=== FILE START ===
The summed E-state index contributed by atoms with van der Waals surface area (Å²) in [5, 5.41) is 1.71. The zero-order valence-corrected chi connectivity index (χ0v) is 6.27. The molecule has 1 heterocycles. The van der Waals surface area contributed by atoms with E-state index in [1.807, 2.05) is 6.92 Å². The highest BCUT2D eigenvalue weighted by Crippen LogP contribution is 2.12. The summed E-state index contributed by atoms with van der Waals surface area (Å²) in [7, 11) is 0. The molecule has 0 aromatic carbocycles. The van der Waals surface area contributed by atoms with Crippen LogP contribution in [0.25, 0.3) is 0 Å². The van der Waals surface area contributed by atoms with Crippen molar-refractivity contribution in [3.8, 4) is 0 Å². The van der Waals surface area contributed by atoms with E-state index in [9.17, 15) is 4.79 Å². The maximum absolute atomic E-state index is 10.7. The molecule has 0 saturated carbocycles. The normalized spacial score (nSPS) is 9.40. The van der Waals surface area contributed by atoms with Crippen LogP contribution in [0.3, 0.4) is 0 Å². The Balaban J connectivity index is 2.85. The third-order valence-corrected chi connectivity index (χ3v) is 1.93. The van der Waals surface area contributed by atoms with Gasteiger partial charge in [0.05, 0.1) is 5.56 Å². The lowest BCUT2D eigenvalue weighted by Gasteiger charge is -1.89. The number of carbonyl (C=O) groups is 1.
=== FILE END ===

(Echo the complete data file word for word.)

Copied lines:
The summed E-state index contributed by atoms with van der Waals surface area (Å²) in [5, 5.41) is 1.71. The zero-order valence-corrected chi connectivity index (χ0v) is 6.27. The molecule has 1 heterocycles. The van der Waals surface area contributed by atoms with E-state index in [1.807, 2.05) is 6.92 Å². The highest BCUT2D eigenvalue weighted by Crippen LogP contribution is 2.12. The summed E-state index contributed by atoms with van der Waals surface area (Å²) in [7, 11) is 0. The molecule has 0 aromatic carbocycles. The van der Waals surface area contributed by atoms with Crippen LogP contribution in [0.25, 0.3) is 0 Å². The van der Waals surface area contributed by atoms with Crippen molar-refractivity contribution in [3.8, 4) is 0 Å². The van der Waals surface area contributed by atoms with E-state index in [9.17, 15) is 4.79 Å². The maximum absolute atomic E-state index is 10.7. The molecule has 0 saturated carbocycles. The normalized spacial score (nSPS) is 9.40. The van der Waals surface area contributed by atoms with Crippen LogP contribution in [0.3, 0.4) is 0 Å². The Balaban J connectivity index is 2.85. The third-order valence-corrected chi connectivity index (χ3v) is 1.93. The van der Waals surface area contributed by atoms with Gasteiger partial charge in [0.05, 0.1) is 5.56 Å². The lowest BCUT2D eigenvalue weighted by Gasteiger charge is -1.89. The number of carbonyl (C=O) groups is 1.